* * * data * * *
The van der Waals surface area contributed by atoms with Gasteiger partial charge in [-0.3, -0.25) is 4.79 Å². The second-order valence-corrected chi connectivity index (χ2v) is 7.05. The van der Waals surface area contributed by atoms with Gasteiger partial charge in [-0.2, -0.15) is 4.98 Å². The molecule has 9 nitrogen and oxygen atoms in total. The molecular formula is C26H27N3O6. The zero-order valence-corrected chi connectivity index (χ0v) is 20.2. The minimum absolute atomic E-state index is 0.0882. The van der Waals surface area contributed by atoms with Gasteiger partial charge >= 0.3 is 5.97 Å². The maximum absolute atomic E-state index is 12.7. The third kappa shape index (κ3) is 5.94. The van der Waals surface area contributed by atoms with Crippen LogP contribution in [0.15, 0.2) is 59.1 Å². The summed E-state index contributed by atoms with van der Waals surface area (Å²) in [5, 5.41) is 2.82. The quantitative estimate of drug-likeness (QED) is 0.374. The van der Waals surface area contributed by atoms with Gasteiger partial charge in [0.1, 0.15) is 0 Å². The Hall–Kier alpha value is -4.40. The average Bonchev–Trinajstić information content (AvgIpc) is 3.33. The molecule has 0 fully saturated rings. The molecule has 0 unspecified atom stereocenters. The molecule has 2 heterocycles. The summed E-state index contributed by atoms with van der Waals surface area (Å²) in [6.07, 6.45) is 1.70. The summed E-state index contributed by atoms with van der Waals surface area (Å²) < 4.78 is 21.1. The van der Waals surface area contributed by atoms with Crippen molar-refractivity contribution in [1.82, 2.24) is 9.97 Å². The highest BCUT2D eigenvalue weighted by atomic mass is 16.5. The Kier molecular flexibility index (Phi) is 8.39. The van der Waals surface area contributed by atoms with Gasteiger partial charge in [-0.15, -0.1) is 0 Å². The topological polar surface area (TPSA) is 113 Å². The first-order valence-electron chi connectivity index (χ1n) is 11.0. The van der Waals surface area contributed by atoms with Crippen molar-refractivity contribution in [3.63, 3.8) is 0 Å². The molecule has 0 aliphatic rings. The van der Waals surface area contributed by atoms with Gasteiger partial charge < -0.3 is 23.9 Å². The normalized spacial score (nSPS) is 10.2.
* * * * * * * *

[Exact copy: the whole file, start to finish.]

The van der Waals surface area contributed by atoms with Gasteiger partial charge in [-0.3, -0.25) is 4.79 Å². The second-order valence-corrected chi connectivity index (χ2v) is 7.05. The van der Waals surface area contributed by atoms with Gasteiger partial charge in [-0.2, -0.15) is 4.98 Å². The molecule has 9 nitrogen and oxygen atoms in total. The molecular formula is C26H27N3O6. The zero-order valence-corrected chi connectivity index (χ0v) is 20.2. The minimum absolute atomic E-state index is 0.0882. The van der Waals surface area contributed by atoms with Gasteiger partial charge >= 0.3 is 5.97 Å². The maximum absolute atomic E-state index is 12.7. The third kappa shape index (κ3) is 5.94. The van der Waals surface area contributed by atoms with Crippen LogP contribution in [0.15, 0.2) is 59.1 Å². The summed E-state index contributed by atoms with van der Waals surface area (Å²) in [5, 5.41) is 2.82. The quantitative estimate of drug-likeness (QED) is 0.374. The van der Waals surface area contributed by atoms with Gasteiger partial charge in [0.1, 0.15) is 0 Å². The Hall–Kier alpha value is -4.40. The average Bonchev–Trinajstić information content (AvgIpc) is 3.33. The molecule has 0 fully saturated rings. The molecule has 0 unspecified atom stereocenters. The molecule has 2 heterocycles. The summed E-state index contributed by atoms with van der Waals surface area (Å²) in [6.07, 6.45) is 1.70. The summed E-state index contributed by atoms with van der Waals surface area (Å²) < 4.78 is 21.1. The van der Waals surface area contributed by atoms with Crippen molar-refractivity contribution in [1.82, 2.24) is 9.97 Å². The highest BCUT2D eigenvalue weighted by atomic mass is 16.5. The Kier molecular flexibility index (Phi) is 8.39. The van der Waals surface area contributed by atoms with Gasteiger partial charge in [-0.15, -0.1) is 0 Å². The topological polar surface area (TPSA) is 113 Å². The first-order valence-electron chi connectivity index (χ1n) is 11.0. The van der Waals surface area contributed by atoms with Crippen molar-refractivity contribution in [3.63, 3.8) is 0 Å². The molecule has 0 aliphatic rings. The van der Waals surface area contributed by atoms with Gasteiger partial charge < -0.3 is 23.9 Å². The normalized spacial score (nSPS) is 10.2.